Insights from some of my earlier blog posts (search Krashen) serve as a reminder that school libraries provide an important piece in a balanced approach to literacy development; we after all provide the quality books and online sources that enable reading widely for knowledge, freely for interest, and deeply for understanding.
The recent results of the PISA 2009 testing of 15-year olds around the world offer the chance to reconsider the research presented here before. I am reminded of the metaphorical question Dr. Stephen Krashen asked at a conference I attended in California one summer: What if there was a country experiencing a drought and famine, and the experts deemed that the children there needed painful and expensive surgery? Everyone would say: “No, feed them!” Similarly, children don’t need painful and expensive intensive phonics programs or more testing, they need books!
A noted and frequently cited expert on the importance of free voluntary reading for children’s literacy development and also on second language learning, Krashen told the audience that there are three things that keep the mind supple: bilingualism, reading, and coffee! This was a man I knew had important things to say. Krashen's most significant finding? "Children are more likely to read if they have something to read."
Krashen thought his talk should be entitled, "How Libraries Can End All Literacy Issues Forever." He continued: The most powerful tool in the literacy kit, supported by consistent research, is free voluntary reading. It is Krashen's view that school libraries are the hottest area in language and literacy education. The better the school library, the higher the reading scores. His talk was referenced to other signficant milestones in understanding the power of reading:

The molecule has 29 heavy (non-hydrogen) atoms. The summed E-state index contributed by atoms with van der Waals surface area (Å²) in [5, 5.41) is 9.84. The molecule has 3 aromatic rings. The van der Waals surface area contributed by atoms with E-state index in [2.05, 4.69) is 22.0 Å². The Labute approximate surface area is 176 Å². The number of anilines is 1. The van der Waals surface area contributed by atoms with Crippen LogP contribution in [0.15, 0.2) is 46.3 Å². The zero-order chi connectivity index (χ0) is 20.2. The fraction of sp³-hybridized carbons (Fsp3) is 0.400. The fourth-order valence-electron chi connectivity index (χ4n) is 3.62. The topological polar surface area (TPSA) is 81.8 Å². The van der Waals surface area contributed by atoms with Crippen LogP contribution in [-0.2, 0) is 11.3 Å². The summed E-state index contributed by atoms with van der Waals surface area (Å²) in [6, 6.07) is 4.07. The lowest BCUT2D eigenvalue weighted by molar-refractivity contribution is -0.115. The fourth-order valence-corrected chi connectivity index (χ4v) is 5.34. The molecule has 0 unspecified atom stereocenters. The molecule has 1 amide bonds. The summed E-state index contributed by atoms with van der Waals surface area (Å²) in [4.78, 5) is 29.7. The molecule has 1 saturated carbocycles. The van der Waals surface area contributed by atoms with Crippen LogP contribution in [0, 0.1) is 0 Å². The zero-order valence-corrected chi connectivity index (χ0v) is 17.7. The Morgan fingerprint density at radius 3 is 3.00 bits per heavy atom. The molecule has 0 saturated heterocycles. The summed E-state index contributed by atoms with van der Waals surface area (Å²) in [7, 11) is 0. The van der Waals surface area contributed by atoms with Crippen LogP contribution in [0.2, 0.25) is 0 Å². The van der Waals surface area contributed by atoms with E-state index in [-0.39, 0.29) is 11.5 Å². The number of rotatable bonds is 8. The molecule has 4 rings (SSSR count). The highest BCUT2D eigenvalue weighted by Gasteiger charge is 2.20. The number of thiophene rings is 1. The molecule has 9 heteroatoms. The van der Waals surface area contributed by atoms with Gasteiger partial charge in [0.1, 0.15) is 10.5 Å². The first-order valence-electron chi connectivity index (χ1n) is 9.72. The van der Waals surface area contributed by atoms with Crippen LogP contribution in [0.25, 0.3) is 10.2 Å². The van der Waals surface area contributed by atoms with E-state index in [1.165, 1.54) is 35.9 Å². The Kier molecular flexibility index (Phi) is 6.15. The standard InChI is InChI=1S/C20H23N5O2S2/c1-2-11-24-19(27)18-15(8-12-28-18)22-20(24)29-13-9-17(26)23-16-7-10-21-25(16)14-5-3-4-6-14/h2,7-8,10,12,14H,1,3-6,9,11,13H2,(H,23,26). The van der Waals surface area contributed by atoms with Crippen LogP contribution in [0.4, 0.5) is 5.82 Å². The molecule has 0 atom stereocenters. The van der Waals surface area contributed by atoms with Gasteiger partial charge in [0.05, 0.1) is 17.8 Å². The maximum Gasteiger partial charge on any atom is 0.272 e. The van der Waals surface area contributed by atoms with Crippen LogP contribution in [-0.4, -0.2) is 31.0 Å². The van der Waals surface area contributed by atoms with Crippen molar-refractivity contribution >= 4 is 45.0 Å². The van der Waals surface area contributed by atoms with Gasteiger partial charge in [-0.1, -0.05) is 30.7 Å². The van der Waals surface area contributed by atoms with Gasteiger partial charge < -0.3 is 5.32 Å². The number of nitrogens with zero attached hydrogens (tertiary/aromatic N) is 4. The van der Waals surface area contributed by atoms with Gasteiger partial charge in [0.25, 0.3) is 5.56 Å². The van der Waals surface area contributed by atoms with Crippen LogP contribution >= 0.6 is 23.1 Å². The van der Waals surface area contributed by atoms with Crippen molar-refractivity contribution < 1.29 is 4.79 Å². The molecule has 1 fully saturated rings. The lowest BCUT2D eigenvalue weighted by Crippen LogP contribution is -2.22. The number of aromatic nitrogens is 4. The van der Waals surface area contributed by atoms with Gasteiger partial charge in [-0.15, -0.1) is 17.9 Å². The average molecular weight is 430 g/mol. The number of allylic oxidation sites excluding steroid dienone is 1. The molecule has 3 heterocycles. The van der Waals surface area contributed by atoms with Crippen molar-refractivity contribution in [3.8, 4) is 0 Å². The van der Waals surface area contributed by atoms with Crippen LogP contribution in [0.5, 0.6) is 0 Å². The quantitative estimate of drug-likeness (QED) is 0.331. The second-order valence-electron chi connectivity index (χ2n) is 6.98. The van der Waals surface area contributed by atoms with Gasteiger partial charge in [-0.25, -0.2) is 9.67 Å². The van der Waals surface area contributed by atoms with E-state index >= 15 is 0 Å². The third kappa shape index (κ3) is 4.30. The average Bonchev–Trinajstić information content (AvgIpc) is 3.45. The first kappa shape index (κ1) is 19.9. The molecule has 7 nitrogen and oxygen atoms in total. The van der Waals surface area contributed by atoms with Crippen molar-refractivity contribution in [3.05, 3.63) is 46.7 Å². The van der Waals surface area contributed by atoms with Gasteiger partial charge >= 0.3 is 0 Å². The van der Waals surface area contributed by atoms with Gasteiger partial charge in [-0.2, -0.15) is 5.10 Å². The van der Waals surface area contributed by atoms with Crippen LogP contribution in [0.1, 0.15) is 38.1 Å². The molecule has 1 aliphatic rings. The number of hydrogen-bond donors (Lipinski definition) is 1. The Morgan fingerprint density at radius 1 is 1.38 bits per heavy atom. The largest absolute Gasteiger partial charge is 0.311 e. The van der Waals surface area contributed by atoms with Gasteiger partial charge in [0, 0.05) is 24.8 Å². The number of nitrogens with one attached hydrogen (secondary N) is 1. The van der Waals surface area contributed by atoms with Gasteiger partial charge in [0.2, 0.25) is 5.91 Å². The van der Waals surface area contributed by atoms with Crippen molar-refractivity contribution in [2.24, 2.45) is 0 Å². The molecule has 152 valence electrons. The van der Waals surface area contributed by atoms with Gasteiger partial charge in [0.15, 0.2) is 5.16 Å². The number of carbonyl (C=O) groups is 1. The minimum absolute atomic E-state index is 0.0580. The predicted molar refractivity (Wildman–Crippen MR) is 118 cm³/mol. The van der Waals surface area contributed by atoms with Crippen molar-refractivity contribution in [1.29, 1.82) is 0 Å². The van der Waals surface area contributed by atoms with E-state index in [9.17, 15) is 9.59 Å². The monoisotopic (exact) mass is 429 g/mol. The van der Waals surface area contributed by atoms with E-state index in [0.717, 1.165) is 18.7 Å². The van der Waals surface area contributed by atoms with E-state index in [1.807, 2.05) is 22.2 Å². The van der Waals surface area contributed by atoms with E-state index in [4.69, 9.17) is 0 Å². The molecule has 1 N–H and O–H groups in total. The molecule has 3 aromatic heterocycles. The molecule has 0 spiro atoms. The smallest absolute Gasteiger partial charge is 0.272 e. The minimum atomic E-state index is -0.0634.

- Daniel Fader's Hooked on Books revolutionized how educators delivered reading programs in schools and school libraries. Dr. Fader had successfully demonstrated in his study of underprivileged boys that, given books and freed from writing reports or paying fines, they were better at everything -- simply by administering "books" and time for independent reading.
- The 1983 work of Elley and Manghubai, "The effect of reading on second language learning" (Reading Research Quarterly, 19:1, 53-67), now known as the Fiji "Book Flood" project, demonstrated that students in grades 4 and 5, immersed in regular reading of English materials as part of their second language learning experience, showed accelerated development of their second language proficiency in reading and listening but also had consistent and positive improvements in their proficiency in their own language as well.
- The "book flood" project was replicated in 1985 in Singapore with a larger number of younger children; the results were consistent with the earlier findings: children in the study group did better than those taught by traditional methods on tests of reading comprehension, vocabulary, oral language, grammar, listening comprehension and writing. Elley noted that children exposed to a broad choice of high-interest, illustrated story books who are encouraged to read and share them will learn a new language more quickly but there will also be improved competence in other language skills such as writing and control over syntax. That is, all language skills are improved by reading as opposed to learning the language from textbooks with reading programs. Additionally students do better on tests when they read, through acquisition, than when they are taught for testing. Or, literacy and language development should be pleasurable experiences, not painful ones.